If you read down to the comments following Muravchik’s article, you will find enthusaistic, pro-Chalabi comments from two other Chalabi partisans. Francis Brooke, who was Chalabi’s aide and publicist in Washington, calls Muravchik’s argument “silly,” and asks: “Why the drive-by attack?” And Max Singer, a fellow at the neocon-infested Hudson Institute, which he helped to found, wrote a long, meandering post defending Chalabi that deserves to be read in full for its magnificent self-delusion. He writes:

“While I do not know enough about current Iraqi politics to judge how much I agree with Chalabi’s recent positions, I am not ready to give up either the view that Chalabi was the right person to lead Iraq toward stability and democracy in 2003 or that Chalabi is a force for good in Iraq today.”

Personally, I don’t believe for a minute that Chalabi is, in fact, an “Iranian agent.” But he’s maintained close political ties to Tehran going back to the 1990s, and these ties were well known to the neoconservatives then, and now. He is a rank opportunist of the first order. In 2003, and subsequently, his fanatical anti-Baathist views coincided neatly with both the Supreme Leader of Iran and the supreme leader of the neocons, Richard Perle. They still do. The hardcore pro-Israeli far right and its neocon allies consider the Sunni Arab nationalist movement in all its forms, including its Baathist variant, as more inimical to Israel than Iran’s version of clerical rule, despite the emerging Iranian bid for hegemony in the region. Politics, indeed, does make strange bedfellows.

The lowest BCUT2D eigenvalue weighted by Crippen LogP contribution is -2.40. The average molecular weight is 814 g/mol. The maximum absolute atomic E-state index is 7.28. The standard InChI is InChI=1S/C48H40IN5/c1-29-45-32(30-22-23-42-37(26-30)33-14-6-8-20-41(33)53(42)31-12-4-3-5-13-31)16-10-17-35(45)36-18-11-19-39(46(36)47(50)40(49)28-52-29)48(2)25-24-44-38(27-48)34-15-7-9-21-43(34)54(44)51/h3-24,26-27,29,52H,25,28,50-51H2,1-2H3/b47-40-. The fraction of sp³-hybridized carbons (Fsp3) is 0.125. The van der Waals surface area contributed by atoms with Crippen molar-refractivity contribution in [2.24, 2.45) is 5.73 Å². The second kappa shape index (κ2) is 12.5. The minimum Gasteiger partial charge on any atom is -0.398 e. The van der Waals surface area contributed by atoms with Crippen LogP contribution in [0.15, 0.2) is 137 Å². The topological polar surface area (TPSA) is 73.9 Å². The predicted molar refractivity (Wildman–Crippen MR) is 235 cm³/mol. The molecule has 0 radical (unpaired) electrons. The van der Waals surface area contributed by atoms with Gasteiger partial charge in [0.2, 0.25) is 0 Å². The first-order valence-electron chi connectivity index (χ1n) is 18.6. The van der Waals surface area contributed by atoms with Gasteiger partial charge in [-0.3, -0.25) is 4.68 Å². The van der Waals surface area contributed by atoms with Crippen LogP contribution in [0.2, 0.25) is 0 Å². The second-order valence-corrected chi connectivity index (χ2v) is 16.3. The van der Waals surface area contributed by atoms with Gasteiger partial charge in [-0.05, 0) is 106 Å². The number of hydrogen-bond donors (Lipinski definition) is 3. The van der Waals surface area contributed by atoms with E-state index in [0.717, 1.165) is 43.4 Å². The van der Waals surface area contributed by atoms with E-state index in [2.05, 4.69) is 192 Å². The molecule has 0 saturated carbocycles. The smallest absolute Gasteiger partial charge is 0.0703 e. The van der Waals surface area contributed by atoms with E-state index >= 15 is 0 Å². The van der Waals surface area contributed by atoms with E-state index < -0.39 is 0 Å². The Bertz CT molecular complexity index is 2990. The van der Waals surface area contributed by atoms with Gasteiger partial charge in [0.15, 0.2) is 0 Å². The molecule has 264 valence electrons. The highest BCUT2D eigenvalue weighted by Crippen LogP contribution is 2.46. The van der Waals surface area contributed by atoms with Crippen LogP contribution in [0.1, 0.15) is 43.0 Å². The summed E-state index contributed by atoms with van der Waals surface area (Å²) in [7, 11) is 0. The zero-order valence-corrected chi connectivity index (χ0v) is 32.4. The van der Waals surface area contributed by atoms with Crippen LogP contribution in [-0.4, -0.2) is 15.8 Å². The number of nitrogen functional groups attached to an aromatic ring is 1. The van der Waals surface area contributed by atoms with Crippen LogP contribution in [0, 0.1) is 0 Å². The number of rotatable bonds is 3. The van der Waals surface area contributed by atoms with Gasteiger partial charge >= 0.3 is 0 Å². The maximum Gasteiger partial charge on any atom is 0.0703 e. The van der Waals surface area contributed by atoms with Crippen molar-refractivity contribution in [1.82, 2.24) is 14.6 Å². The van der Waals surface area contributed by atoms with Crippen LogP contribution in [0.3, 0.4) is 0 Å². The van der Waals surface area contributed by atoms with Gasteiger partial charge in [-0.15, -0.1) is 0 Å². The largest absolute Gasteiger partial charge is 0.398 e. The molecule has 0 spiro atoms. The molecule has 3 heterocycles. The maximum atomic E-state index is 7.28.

That Singer, a visceral supporter of the Likud regime in Israel, would continue to embrace Chalabi is a sign that many neocons still believe that Chalabi is their guy, despite his close ties to Iran and his outright advocacy for Iran’s influence in Iraq.